An ICT-Based Network of Competence Centres for Developing Intellectual Capital in the Mediterranean Area

An ICT-Based Network of Competence Centres for Developing Intellectual Capital in the Mediterranean Area

Marco De Maggio (University of Salento, Italy), Pasquale Del Vecchio (University of Salento, Italy), Gianluca Elia (University of Salento, Italy) and Francesca Grippa (University of Salento, Italy)
Copyright: © 2011 |Pages: 18
DOI: 10.4018/978-1-60960-587-2.ch810
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The rising of the knowledge economy, enhanced by the fast diffusion of ICTs, drives a wider perspective on the divide among Countries, interpreting it more and more as the result of an asymmetry in the access to knowledge and in the readiness to apply it in order to renew the basics of their development dynamics. Looking at the Mediterranean Area, the positive correlation between the Networked Readiness Index and the Global Competitive Index developed at Global Economic Forum – INSEAD, shows that the opposite sides of the Mediterranean Sea are performing a development path at two different paces. In the effort to face the challenge of supporting the creation of Intellectual Capital able to apply, diffuse and benefit from e-business, in 2005 the e-Business Management Section (eBMS) of Scuola Superiore ISUFI – University of Salento launched the “Mediterranean School of e-Business Management”. The present work aims to offer a presentation of its genesis, its most distinctive features, operational model and action plan. The preliminary results of its activities show the role and the main challenges of the School in addressing the needs of the Mediterranean Countries towards a logic of partnership for the development of their Intellectual assets.
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The beginning of the 21st Century’s was marked by a pervasive change in the geo-political scenario, characterized by a new international division of work and distribution of production. The fast diffusion of the Information and Communication Technologies accelerated the rising of a novel technological cycle. At macro-economic level, this brought to a natural mechanism of “casting out” of some economic realities from the global competitive landscape. This bi-polarization trend differentiates the economies involved in the global market from those excluded from the new production systems proper of the “knowledge economy”, based on the access to information and technology [Castells, M. (2000)].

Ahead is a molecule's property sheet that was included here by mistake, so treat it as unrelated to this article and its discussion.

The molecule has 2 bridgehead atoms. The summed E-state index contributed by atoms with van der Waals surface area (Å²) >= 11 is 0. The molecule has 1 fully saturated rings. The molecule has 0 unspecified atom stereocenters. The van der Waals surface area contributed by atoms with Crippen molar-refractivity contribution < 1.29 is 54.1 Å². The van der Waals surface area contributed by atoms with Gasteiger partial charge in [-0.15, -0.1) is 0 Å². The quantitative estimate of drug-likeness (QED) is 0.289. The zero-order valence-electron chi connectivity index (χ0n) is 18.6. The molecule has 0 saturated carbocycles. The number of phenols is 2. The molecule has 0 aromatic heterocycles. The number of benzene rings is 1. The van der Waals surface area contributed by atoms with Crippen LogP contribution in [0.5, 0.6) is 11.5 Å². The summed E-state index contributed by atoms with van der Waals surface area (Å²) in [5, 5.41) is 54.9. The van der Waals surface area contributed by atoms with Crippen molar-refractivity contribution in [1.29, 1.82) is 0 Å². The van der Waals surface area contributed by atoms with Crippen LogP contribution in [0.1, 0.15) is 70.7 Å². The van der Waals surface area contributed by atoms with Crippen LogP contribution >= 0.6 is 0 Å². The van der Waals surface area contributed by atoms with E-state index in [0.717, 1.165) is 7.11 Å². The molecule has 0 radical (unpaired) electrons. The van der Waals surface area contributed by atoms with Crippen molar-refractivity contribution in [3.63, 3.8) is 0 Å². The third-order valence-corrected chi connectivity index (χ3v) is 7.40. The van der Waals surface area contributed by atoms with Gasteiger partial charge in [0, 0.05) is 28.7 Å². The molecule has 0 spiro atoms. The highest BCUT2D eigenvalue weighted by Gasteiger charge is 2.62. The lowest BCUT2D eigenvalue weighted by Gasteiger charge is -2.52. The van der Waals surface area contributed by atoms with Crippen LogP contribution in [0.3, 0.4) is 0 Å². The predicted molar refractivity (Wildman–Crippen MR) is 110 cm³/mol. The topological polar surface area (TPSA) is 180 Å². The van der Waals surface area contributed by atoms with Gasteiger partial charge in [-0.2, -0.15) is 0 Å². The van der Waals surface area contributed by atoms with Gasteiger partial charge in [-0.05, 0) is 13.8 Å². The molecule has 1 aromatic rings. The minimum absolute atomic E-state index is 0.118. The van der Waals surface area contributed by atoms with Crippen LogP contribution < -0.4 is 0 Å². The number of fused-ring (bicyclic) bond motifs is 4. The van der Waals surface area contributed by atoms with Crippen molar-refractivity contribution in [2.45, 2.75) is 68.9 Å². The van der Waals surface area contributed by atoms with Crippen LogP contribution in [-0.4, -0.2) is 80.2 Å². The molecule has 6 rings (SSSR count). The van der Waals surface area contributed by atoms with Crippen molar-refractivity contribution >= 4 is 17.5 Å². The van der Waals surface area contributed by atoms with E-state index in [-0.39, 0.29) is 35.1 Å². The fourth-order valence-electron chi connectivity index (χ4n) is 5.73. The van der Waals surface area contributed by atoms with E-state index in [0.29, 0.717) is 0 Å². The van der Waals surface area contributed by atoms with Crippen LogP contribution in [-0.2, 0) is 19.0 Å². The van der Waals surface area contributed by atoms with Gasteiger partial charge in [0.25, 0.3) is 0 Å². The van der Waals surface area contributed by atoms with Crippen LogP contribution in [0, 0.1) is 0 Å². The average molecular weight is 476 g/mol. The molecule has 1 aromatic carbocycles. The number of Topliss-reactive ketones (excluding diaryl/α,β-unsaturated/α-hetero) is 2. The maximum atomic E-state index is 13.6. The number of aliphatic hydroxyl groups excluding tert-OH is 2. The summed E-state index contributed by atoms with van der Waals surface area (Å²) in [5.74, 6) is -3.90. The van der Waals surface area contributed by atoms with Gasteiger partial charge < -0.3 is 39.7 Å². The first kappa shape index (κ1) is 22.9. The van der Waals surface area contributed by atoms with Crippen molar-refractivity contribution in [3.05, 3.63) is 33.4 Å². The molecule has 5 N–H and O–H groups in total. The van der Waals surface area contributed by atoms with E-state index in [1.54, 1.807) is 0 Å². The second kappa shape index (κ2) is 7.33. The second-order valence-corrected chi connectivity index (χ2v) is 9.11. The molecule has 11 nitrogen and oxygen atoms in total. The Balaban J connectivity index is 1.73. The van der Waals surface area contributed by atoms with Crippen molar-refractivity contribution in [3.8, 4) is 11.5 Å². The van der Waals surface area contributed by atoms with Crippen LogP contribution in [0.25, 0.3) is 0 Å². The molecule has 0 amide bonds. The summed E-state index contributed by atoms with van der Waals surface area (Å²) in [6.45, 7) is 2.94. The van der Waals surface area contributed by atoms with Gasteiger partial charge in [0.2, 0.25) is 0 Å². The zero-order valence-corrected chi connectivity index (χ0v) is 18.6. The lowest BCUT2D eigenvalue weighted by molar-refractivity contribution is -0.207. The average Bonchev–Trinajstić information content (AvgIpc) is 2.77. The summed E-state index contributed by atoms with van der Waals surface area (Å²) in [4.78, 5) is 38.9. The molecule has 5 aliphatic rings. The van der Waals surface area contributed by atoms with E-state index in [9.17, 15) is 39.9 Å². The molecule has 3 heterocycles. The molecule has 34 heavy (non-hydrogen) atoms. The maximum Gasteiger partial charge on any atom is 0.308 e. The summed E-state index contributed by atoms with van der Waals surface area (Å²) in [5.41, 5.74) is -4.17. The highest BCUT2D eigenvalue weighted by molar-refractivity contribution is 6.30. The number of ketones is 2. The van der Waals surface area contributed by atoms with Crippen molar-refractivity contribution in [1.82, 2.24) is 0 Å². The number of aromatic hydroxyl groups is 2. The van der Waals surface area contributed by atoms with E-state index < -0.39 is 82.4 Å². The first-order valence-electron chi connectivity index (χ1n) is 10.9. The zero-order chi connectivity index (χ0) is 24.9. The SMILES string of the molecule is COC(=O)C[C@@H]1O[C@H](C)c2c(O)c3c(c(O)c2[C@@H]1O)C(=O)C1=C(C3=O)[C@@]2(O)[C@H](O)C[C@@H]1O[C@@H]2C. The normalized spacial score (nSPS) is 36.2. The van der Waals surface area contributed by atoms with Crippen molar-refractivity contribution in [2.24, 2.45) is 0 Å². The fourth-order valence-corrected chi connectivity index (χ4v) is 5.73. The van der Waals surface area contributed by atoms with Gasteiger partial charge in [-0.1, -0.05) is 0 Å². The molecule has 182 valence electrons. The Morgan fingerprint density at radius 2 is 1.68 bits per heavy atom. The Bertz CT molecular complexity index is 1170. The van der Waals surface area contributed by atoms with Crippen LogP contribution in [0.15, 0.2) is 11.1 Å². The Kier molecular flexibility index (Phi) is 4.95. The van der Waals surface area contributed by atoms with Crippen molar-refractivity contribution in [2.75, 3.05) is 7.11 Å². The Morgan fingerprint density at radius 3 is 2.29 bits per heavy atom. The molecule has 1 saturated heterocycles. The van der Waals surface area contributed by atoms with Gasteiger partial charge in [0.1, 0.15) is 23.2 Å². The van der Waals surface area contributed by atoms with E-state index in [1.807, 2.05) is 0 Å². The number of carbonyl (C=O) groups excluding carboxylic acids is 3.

The interpretation of these phenomena brought to the conceptualization of the “Digital Divide”, a multidimensional phenomenon reshaping the map of the world [Sachs, J., (2000)], encompassing a global dimension, referring to the divergence in Internet Access between industrialized and developing Countries; the social dimension, referred to the richness of information in each nation; and a democratic dimension, referred to the adoption of digital resources for the participation in public life [Norris, P. (2001)].

The phenomenon, that started to be investigated only under the views of the diffusion of ICT physical infrastructure and of ICT access, becomes more and more the expression of an asymmetry in the access to knowledge and in the capability to use it in order to radically renew models, processes, and development dynamics.

On the one hand the development and diffusion of the ICT at a global scale supported an exponential growth of the capability to compute, manage, share and broadcast information. On the other one it caused the rise of the level of knowledge and competencies required to employ the new technologies and to create new appropriate applicative solutions.

The wished leapfrog in the age of digital networks, knowledge and globalization [Negroponte, N., (1998)] can be achieved only if a competitive ascending spiral is activated starting from growing investments in technological infrastructures, human resources, and innovation, focusing on a productivity increase in traditional sectors and development in sectors with a higher employment of technologies and knowledge. To face the challenge of reducing the “Digital and Knowledge Divide” and speed up the leapfrog of the emerging economies, it becomes necessary the investments in all the components of the Intellectual Capital [Bontis, N. (1998)]. This requires:

  • a radical change in training and education;

  • the development of new learning strategies;

  • the introduction of new technologies to support the organizational processes;

  • the enhancement of interactions among markets, universities and a wide community of actors that present a concrete context of application;

  • the promotion of networks of organization and local communities for the innovation advancement;

  • the support of national and international cooperation for Intellectual Capital creation.

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